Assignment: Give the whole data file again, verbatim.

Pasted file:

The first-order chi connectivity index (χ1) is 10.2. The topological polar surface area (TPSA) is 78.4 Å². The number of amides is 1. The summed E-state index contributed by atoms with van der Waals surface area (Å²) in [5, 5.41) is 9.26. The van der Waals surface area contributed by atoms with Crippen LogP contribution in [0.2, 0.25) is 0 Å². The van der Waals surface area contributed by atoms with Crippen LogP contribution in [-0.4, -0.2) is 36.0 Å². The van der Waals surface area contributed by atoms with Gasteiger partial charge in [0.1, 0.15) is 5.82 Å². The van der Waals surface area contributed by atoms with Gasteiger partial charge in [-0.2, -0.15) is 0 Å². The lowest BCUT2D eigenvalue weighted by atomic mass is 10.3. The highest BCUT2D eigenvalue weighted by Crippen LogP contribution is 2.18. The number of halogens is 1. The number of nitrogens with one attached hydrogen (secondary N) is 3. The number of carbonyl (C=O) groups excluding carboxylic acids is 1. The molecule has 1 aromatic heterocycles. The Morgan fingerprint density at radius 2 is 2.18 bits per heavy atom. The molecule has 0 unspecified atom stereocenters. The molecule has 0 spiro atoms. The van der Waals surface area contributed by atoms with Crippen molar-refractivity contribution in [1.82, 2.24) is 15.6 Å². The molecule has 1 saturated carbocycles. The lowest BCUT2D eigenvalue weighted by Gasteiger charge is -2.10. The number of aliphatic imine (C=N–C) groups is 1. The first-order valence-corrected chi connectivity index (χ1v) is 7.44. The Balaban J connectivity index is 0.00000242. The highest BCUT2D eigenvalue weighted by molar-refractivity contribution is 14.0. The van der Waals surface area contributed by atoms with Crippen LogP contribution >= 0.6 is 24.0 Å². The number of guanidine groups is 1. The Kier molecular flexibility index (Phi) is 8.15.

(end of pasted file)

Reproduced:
The first-order chi connectivity index (χ1) is 10.2. The topological polar surface area (TPSA) is 78.4 Å². The number of amides is 1. The summed E-state index contributed by atoms with van der Waals surface area (Å²) in [5, 5.41) is 9.26. The van der Waals surface area contributed by atoms with Crippen LogP contribution in [0.2, 0.25) is 0 Å². The van der Waals surface area contributed by atoms with Crippen LogP contribution in [-0.4, -0.2) is 36.0 Å². The van der Waals surface area contributed by atoms with Gasteiger partial charge in [0.1, 0.15) is 5.82 Å². The van der Waals surface area contributed by atoms with Gasteiger partial charge in [-0.2, -0.15) is 0 Å². The lowest BCUT2D eigenvalue weighted by atomic mass is 10.3. The highest BCUT2D eigenvalue weighted by Crippen LogP contribution is 2.18. The number of halogens is 1. The number of nitrogens with one attached hydrogen (secondary N) is 3. The number of carbonyl (C=O) groups excluding carboxylic acids is 1. The molecule has 1 aromatic heterocycles. The Morgan fingerprint density at radius 2 is 2.18 bits per heavy atom. The molecule has 0 unspecified atom stereocenters. The molecule has 0 spiro atoms. The van der Waals surface area contributed by atoms with Crippen molar-refractivity contribution in [1.82, 2.24) is 15.6 Å². The molecule has 1 saturated carbocycles. The lowest BCUT2D eigenvalue weighted by Gasteiger charge is -2.10. The number of aliphatic imine (C=N–C) groups is 1. The first-order valence-corrected chi connectivity index (χ1v) is 7.44. The Balaban J connectivity index is 0.00000242. The highest BCUT2D eigenvalue weighted by molar-refractivity contribution is 14.0. The van der Waals surface area contributed by atoms with Crippen LogP contribution >= 0.6 is 24.0 Å². The number of guanidine groups is 1. The Kier molecular flexibility index (Phi) is 8.15.